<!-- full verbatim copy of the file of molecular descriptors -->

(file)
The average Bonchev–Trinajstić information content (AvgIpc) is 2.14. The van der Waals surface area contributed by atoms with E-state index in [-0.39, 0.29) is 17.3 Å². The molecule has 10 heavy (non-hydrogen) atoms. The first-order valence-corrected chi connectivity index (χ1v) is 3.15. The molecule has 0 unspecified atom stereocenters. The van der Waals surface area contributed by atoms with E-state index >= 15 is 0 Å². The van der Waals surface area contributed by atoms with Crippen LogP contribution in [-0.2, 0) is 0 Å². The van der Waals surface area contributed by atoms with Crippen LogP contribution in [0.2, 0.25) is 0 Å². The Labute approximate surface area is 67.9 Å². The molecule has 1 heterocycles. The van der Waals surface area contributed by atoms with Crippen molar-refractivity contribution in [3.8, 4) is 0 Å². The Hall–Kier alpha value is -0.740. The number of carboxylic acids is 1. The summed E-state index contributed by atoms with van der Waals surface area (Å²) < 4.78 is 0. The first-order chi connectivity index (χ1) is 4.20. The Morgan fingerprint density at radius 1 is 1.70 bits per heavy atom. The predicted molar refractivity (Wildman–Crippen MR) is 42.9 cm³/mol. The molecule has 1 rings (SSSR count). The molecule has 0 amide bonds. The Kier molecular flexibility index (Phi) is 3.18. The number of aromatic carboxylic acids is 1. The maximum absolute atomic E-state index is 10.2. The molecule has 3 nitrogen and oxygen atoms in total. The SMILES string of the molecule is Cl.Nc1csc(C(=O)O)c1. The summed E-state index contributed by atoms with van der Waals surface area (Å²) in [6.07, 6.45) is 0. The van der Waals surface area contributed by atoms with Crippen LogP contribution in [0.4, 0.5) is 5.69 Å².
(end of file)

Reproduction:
The average Bonchev–Trinajstić information content (AvgIpc) is 2.14. The van der Waals surface area contributed by atoms with E-state index in [-0.39, 0.29) is 17.3 Å². The molecule has 10 heavy (non-hydrogen) atoms. The first-order valence-corrected chi connectivity index (χ1v) is 3.15. The molecule has 0 unspecified atom stereocenters. The van der Waals surface area contributed by atoms with E-state index >= 15 is 0 Å². The van der Waals surface area contributed by atoms with Crippen LogP contribution in [-0.2, 0) is 0 Å². The van der Waals surface area contributed by atoms with Crippen LogP contribution in [0.2, 0.25) is 0 Å². The Labute approximate surface area is 67.9 Å². The molecule has 1 heterocycles. The van der Waals surface area contributed by atoms with Crippen molar-refractivity contribution in [3.8, 4) is 0 Å². The Hall–Kier alpha value is -0.740. The number of carboxylic acids is 1. The summed E-state index contributed by atoms with van der Waals surface area (Å²) < 4.78 is 0. The first-order chi connectivity index (χ1) is 4.20. The Morgan fingerprint density at radius 1 is 1.70 bits per heavy atom. The predicted molar refractivity (Wildman–Crippen MR) is 42.9 cm³/mol. The molecule has 1 rings (SSSR count). The molecule has 0 amide bonds. The Kier molecular flexibility index (Phi) is 3.18. The number of aromatic carboxylic acids is 1. The maximum absolute atomic E-state index is 10.2. The molecule has 3 nitrogen and oxygen atoms in total. The SMILES string of the molecule is Cl.Nc1csc(C(=O)O)c1. The summed E-state index contributed by atoms with van der Waals surface area (Å²) in [6.07, 6.45) is 0. The van der Waals surface area contributed by atoms with Crippen LogP contribution in [0.4, 0.5) is 5.69 Å².